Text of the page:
Creamy Cranberry Orange Smoothie - TheFitFork.com

Creamy Cranberry Orange Smoothie Recipe

  • 6 ounces fresh orange juice
  • 2 ounces cranberry juice
  • 2 ounces Greek yogurt
  • 1/3 cup fresh cranberries
  • Lemon- or regular-flavored stevia, to taste
  • Ice, as needed

Blend together juices, yogurt and cranberries. Add stevia to taste and ice to achieve desired consistency. Serves.1

 

So, who’s running marathons in November or December? Let me know! 

Marathon Taper Week: What to Eat and Drink

I’ve put in (most) of the mileage, knocked out the speed workouts and juggled my already-crazy life around marathon training; why does it still seem so hard to taper?  I’m not talking about the kind of “hard” that other runners complain about, those A-types who miss the daily pavement pounding and the quantitative atta-boys doled out by stopwatches and training logs. Personally, I sort of like the fewer and more leisurely-run miles gifted to me during the tapering period before a marathon.  Ahhhh.

But, I start to freak out about food; perhaps “obsess” is a better description.  Normally, I’m really not much of a diet worry-wart. I typically eat with my health in mind, but don’t have a problem splurging when the opportunity presents. But, between the fear of bonking (again), the panic of finding an on-course port-a-let due to GI distress (again), or the dread gaining enough weight in one week that I can’t fit into my cute racing shorts (hasn’t happened yet, but who knows), all I can think about this week is what I should be eating and drinking. Although I’ve run plenty of marathons over the last 20 years and should know every trick of the trade (but always forget), I pulled together this list of tips to remind myself how to be as prepared as possible with my nutrition for the week leading up the marathon.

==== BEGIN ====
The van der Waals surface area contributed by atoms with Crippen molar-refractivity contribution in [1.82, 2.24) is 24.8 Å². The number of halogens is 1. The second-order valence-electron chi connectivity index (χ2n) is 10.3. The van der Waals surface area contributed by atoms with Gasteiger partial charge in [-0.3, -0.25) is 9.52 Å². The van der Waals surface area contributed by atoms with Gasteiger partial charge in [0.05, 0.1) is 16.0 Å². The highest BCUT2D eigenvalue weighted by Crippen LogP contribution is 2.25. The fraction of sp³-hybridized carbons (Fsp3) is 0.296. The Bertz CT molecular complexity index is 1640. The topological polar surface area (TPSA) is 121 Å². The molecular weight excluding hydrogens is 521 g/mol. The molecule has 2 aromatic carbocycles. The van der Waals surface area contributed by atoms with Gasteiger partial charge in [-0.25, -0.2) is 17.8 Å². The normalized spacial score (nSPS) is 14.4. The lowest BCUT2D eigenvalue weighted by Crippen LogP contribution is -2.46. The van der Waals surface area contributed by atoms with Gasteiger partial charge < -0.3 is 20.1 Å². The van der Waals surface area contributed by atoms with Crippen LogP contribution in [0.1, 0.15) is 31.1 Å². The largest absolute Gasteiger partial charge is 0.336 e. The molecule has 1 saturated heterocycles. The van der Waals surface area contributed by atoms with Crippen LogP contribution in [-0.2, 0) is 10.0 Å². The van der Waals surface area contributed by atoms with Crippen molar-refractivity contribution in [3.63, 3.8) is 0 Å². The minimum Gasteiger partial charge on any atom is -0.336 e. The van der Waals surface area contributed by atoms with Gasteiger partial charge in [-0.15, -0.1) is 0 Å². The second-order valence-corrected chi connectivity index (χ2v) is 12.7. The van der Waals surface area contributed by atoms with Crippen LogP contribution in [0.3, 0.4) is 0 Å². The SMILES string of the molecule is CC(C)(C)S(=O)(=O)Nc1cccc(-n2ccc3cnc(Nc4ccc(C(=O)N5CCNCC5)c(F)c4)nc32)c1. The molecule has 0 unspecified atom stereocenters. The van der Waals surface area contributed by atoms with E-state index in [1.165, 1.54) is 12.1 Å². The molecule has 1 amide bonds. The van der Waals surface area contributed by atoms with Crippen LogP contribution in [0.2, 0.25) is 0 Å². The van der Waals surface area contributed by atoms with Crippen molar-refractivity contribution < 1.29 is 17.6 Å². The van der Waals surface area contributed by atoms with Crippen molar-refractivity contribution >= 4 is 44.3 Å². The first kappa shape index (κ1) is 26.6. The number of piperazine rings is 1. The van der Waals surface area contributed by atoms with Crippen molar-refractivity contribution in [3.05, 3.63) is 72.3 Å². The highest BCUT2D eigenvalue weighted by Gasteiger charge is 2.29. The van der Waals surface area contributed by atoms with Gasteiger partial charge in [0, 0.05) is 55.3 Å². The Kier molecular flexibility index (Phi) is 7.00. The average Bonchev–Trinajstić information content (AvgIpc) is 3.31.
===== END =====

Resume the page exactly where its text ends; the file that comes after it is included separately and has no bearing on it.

Match calorie input with energy output. Since most training plans have runners reducing mileage 30-50 percent during the last two weeks, calorie intake should be tweaked down as well to avoid real weight gain (however you will temporarily gain some water weight as I mention below). For me, this is only about 250 fewer calories a day in the last week, and is as easy as cutting out my bedtime snack. However, remember that the taper period is not the time to restrict calories with weight-loss in mind; you need to rebuild muscle fibers and top off your glycogen tanks. So, if your body is legitimately saying it’s hungry, eat!

Don’t be a slave to the scale. If you are eating a nutritiously-sound diet and have cut out most of your now-unnecessary refueling snacks, you are not going to pile on the pounds.  That being said, you may actually gain two to four pounds of water weight during the tapering process just by “carbo-loading.”  For ever one ounce of glucose put into reserves, your body stores another three ounces of water.  So a diet a little heavy in carbs the week before, is going to make you retain water – a good thing to prevent dehydration and bonking on the course.